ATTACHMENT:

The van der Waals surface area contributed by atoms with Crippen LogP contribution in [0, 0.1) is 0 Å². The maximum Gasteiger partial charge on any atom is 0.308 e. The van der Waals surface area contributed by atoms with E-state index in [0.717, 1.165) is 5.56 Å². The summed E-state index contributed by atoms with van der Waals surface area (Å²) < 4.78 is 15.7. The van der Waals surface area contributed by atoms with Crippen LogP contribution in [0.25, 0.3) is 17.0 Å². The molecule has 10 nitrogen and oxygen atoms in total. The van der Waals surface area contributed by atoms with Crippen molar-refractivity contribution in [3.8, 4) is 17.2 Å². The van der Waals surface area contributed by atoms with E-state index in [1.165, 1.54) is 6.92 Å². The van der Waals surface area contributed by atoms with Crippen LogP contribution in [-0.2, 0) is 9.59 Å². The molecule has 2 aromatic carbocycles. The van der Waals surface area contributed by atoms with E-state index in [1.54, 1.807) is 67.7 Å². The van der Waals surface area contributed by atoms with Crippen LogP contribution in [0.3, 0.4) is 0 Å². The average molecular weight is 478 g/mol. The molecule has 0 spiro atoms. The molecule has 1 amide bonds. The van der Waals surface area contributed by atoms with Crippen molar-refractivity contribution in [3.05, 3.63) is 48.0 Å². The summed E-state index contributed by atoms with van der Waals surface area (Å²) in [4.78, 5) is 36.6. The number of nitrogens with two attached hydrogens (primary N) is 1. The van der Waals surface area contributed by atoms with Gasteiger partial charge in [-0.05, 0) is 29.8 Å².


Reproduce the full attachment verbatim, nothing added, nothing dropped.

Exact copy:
The van der Waals surface area contributed by atoms with Crippen LogP contribution in [0, 0.1) is 0 Å². The maximum Gasteiger partial charge on any atom is 0.308 e. The van der Waals surface area contributed by atoms with E-state index in [0.717, 1.165) is 5.56 Å². The summed E-state index contributed by atoms with van der Waals surface area (Å²) < 4.78 is 15.7. The van der Waals surface area contributed by atoms with Crippen LogP contribution in [0.25, 0.3) is 17.0 Å². The molecule has 10 nitrogen and oxygen atoms in total. The van der Waals surface area contributed by atoms with Crippen molar-refractivity contribution in [3.8, 4) is 17.2 Å². The van der Waals surface area contributed by atoms with E-state index in [1.165, 1.54) is 6.92 Å². The van der Waals surface area contributed by atoms with Crippen LogP contribution in [-0.2, 0) is 9.59 Å². The molecule has 2 aromatic carbocycles. The van der Waals surface area contributed by atoms with E-state index in [1.54, 1.807) is 67.7 Å². The van der Waals surface area contributed by atoms with Crippen LogP contribution in [0.3, 0.4) is 0 Å². The average molecular weight is 478 g/mol. The molecule has 0 spiro atoms. The molecule has 1 amide bonds. The van der Waals surface area contributed by atoms with Crippen molar-refractivity contribution in [3.05, 3.63) is 48.0 Å². The summed E-state index contributed by atoms with van der Waals surface area (Å²) in [4.78, 5) is 36.6. The number of nitrogens with two attached hydrogens (primary N) is 1. The van der Waals surface area contributed by atoms with Gasteiger partial charge in [-0.05, 0) is 29.8 Å².